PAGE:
The practice of working around established institutes contrasts with present efforts made by the European Commission to engage citizens in European research and innovation activities, through its agenda of Responsible Research and Innovation (RRI). As Phillippe Galiay (DG Research and Innovation) outlined in his talk, the EC encourages researchers and citizens “to work together during the whole research and innovation process in order to better align both the process and its outcomes with the values, needs and expectations of society” (EC, s.d.). Considering this definition of RRI, it is not surprising that citizen’s engagement is one of the five main dimensions of RRI. Despite the fact that the EC takes the promotion of RRI to heart and succeeds in grounding it in research practices in areas such as health care, the EC still falls short in mainstreaming the success. Galiay concluded that more efforts are necessary to engage civil society in the design and the implementation of research and innovation processes. Nevertheless we can hold high expectations for the future of citizen science in Europe, as the 3 OS strategy (Open Innovation, Open Science and Open to the World) (Moedas, 2015) and the prospect of the ninth research framework program are proof of the EC’s commitment to engage with citizen science.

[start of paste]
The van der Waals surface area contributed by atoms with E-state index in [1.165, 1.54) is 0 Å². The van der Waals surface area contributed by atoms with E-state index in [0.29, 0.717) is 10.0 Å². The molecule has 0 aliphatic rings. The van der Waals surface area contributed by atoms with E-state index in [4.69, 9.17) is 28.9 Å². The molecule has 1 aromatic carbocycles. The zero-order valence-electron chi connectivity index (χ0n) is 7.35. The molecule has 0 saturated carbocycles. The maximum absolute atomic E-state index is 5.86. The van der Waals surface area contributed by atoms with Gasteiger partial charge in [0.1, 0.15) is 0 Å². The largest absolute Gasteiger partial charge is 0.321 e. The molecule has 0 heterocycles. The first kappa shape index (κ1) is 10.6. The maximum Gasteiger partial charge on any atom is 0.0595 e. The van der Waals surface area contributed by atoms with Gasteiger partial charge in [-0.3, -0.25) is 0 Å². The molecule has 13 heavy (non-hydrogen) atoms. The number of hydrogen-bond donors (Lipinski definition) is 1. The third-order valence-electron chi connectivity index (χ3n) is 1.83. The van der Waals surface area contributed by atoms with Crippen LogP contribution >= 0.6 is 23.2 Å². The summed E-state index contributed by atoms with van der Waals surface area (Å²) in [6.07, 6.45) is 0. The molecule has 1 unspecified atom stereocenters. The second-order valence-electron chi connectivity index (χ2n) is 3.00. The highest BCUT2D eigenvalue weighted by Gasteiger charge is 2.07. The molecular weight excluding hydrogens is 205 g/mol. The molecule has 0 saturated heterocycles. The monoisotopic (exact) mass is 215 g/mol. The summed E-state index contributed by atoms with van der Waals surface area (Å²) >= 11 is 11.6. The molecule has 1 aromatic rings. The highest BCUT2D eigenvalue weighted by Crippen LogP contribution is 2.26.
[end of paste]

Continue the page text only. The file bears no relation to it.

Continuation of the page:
Through his presentation, Galiay made clear that the EC is eager to invest in citizen science participation. But why is citizen science being promoted by the EC and how does it connect with public engagement more broadly? In his talk, Hadrien Macq (Université de Liège) entertained these questions. Drawing on empirical research, including interviews with EU policymakers, Macq situated the emergence of policy discourses on public engagement within the broader political-economic context. Confronted by a perceived legitimacy deficit and influenced by the 2000 Lisbon Agenda, which takes knowledge production and innovation as the key drivers of EU’s future, the EC took initial interest in public engagement as public dialogue. However, due to the financial crisis, research and innovation was increasingly recognized as a solution to solve economic and societal challenges. Within this setting, the RRI approach facilitated the incorporation of societal actors into research and innovation processes. Macq locates this transition as concurrent with the inauguration of the new Commissioner for Research, Science and Innovation, Carlos Moedas. His blueprint of science and innovation in the EU requires an even higher level of transparence and inclusiveness, thus attributing a substantial role to public engagement and promoting citizen science. In short, Macq pointed out an important evolution in the valorization of public engagement, from enriching decision-making towards a more active role in the production of knowledge and innovation.
Science for or by citizens?